From the fragmentation of the mobile market, to the unpredictability of the environments in which applications might be accessed, there is no shortage of challenges associated with developing, deploying and managing the application lifecycle of mobile software, and that means organizations must take the idea of a mobile testing strategy seriously. While not every possibility can ever be accounted for, part of the due diligence of any organizations embarking upon a mobile strategy is to ensure that their programs have been tested in as many realistic situations possible, be it on low latency networks, or on devices that are severely underpowered in terms of memory or processing power.
The world of mobile development is pushing the capabilities of today's IDEs and testing suites to their limits and beyond. There are certainly a variety of factors that make mobile applications difficult to design, develop, and test. If an organization is thinking about their mobile test strategy, here are just a few of the important topics that absolutely must be addressed:
- The fragmentation of mobile necessitates code revision for a seemingly endless array of operating systems and devices
- Hybridization can greatly increase the complexity of design for software when development teams have little experience with native code compared to HTML5 (or vice versa)
- Apps are accessed in a wide variety of different geographic locations which means there is a lot of variation in the quality of network access
- Something as simple as battery charge or the browser being used can impact app performance
- Other applications and features on a device may affect how the app reacts
- Users interact with software on a handheld device differently than they do on a desktop/laptop
- Tolerance for latency is extremely low for "on-the-go" end users
- Scalability poses a significant problem due to spikes in traffic
How can an organization tell if their new mobile app will have a successful launch or a disastrous debut? They should begin by expanding testing parameters to capture as many different scenarios as possible.
Consider networks and loads during testing
As CEO and founder of Perfecto Mobile, Eran Yaniv has seen many clients oversimplify mobile testing by assuming that all networks are created equal. Testing applications on various types of networks such as wifi, 3G, and LTE is essential. However, it's still just the start. "It isn't enough to test for different network operators and locations in the world. You also need to be able to simulate real end user experiences under typical loads during peak hours. This doesn't necessarily mean extreme conditions like the SuperBowl or Black Friday. It could be rush hour while people are driving back home. This might be when mobile applications get slower and have performance degradation." Testing against network types and simulating loads for specific hours gives developers a chance to more fully understand the end user's experience.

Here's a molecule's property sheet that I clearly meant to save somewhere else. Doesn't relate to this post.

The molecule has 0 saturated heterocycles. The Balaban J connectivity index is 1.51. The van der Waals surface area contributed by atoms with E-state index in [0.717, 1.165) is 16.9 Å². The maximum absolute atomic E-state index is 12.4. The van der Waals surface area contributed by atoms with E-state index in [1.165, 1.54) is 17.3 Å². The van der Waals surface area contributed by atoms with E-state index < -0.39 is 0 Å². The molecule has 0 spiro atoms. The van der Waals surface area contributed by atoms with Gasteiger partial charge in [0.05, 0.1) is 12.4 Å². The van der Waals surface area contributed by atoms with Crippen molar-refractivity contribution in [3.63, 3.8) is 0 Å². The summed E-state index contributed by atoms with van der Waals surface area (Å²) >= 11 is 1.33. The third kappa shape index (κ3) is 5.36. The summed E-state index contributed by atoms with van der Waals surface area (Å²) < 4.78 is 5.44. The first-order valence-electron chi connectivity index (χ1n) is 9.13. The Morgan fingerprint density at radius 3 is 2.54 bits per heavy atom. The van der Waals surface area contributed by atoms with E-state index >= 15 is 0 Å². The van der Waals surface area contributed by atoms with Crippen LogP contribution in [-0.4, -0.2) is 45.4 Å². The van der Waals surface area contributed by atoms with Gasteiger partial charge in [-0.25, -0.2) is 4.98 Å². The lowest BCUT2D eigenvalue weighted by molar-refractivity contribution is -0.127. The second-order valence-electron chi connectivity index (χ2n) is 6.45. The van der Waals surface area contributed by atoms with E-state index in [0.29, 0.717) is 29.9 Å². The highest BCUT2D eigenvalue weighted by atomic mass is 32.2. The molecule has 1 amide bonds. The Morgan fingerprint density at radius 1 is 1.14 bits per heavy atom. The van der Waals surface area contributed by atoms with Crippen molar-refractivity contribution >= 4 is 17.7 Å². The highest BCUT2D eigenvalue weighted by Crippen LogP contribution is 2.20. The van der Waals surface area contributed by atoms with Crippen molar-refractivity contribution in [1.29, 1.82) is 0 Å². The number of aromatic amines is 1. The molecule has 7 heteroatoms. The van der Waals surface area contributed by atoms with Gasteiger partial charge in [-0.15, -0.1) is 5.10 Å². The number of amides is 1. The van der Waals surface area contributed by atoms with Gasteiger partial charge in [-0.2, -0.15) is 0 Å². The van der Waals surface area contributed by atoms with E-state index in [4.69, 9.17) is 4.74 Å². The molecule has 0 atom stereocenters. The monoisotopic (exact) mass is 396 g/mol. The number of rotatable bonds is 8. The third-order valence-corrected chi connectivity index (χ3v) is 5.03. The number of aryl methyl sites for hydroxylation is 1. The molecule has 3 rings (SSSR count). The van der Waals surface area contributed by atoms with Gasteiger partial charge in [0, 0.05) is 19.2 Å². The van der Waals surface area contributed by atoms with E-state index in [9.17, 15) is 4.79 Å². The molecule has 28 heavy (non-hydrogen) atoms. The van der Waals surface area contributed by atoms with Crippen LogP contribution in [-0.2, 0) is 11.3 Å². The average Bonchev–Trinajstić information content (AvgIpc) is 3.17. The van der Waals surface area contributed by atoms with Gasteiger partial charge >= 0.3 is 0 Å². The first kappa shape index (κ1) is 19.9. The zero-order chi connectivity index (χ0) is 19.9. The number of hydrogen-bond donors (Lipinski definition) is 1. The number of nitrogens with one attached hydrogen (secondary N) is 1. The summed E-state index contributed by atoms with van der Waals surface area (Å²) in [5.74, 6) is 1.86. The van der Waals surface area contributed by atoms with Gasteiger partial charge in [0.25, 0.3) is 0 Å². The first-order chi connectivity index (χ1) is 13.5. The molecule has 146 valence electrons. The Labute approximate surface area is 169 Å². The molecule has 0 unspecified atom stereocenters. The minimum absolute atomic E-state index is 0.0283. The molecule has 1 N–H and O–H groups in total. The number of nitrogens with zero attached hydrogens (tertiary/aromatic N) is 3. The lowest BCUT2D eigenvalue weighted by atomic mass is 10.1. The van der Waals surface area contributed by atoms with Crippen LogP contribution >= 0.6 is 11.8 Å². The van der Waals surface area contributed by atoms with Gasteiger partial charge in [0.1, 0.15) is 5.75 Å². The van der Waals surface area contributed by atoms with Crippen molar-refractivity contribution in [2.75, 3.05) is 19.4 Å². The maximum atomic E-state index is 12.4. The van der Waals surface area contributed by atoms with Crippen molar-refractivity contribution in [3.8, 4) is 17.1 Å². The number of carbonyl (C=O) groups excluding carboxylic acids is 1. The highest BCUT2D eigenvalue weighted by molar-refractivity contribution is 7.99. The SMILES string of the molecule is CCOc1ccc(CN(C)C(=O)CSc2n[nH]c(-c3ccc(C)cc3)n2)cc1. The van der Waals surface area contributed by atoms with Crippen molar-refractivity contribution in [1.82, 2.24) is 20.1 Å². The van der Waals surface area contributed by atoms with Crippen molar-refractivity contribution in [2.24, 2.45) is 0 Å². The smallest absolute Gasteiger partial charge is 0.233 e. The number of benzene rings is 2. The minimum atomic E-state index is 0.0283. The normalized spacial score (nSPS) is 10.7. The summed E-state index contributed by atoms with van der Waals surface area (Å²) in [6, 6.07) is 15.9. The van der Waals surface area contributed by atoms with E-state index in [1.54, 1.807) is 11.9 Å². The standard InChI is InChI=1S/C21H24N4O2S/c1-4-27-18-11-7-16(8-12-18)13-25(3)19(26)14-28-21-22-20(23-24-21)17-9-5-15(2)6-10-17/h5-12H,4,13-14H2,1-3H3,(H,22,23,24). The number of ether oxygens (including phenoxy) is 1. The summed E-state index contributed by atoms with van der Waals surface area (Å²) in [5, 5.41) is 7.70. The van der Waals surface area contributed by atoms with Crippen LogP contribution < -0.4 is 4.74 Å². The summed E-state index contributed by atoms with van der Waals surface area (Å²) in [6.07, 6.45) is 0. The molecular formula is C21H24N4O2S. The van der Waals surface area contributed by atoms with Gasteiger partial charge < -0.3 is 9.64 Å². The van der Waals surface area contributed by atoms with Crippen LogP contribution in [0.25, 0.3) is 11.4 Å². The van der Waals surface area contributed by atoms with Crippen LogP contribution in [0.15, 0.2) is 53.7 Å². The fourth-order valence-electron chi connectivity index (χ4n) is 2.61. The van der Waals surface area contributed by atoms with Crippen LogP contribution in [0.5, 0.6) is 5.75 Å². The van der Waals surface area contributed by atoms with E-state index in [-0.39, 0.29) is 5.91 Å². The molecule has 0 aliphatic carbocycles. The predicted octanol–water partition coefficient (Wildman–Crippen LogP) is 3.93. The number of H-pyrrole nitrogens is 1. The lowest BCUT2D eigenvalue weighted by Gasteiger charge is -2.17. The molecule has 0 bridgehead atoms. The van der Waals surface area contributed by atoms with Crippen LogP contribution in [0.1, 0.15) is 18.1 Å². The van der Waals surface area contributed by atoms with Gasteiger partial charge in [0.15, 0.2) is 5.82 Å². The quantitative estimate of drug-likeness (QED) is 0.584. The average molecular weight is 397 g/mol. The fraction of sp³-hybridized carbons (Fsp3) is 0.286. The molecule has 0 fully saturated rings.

There are some general steps that development teams can take to solve performance issues when an underlying problem has been identified in testing. Eran mentioned browser caching and local storage as potential solutions when network conditions are less than optimal or when heavy traffic might make an app less responsive than normal. The key is to do performance testing as soon as possible. If possible, unique transactions should be integrated into the testing cycle to reveal hidden issues.
For example, a simple login transaction might be tested with simulations of different network bandwidths. The start and end times along with details from the packet network file can then be inspected to see when and where things slow down. It might be the network, or it might be a bug in the code. Either way, it's critical to know as soon as possible.
While mobile testing with "device clouds" and network simulators is a necessary foundation, there are ways to take things even further. While virtual testing environments can mimic devices, operating systems, browsers, and networks, they don't reveal one of the most important aspects of mobile—how end users will respond.
This is a niche that's being filled by crowd-sourced testing. Ray Solomon, co-founder of uTest (soon to be renamed "Applause"), described how mobile testing "in the wild" works. "It's important for the app to be tested by the right people. We allow anyone to sign up, but not everyone is selected to participate in testing. We match testers with applications based on their skill set, type of device, experience level, hobbies, interests, location, and other information. This ensures that they offer feedback that is relevant to our business clients such as information about coverage, usability, and performance."
What's the benefit for the enterprise? Crowd-sourcing may prove to be a particularly effective way to test different battery states on devices and determine how real users interact with an app. Roy shared that scale resolution, CPU and memory consumption, and even battery hogging can all be revealed through crowd-sourced testing and corrected before the formal rollout date. If real users say a piece of mobile software is ready for launch, a business may have more confidence that there will be no unexpected and unpleasant surprises when the app goes live.
What are your best practices for testing mobile applications? Let us know.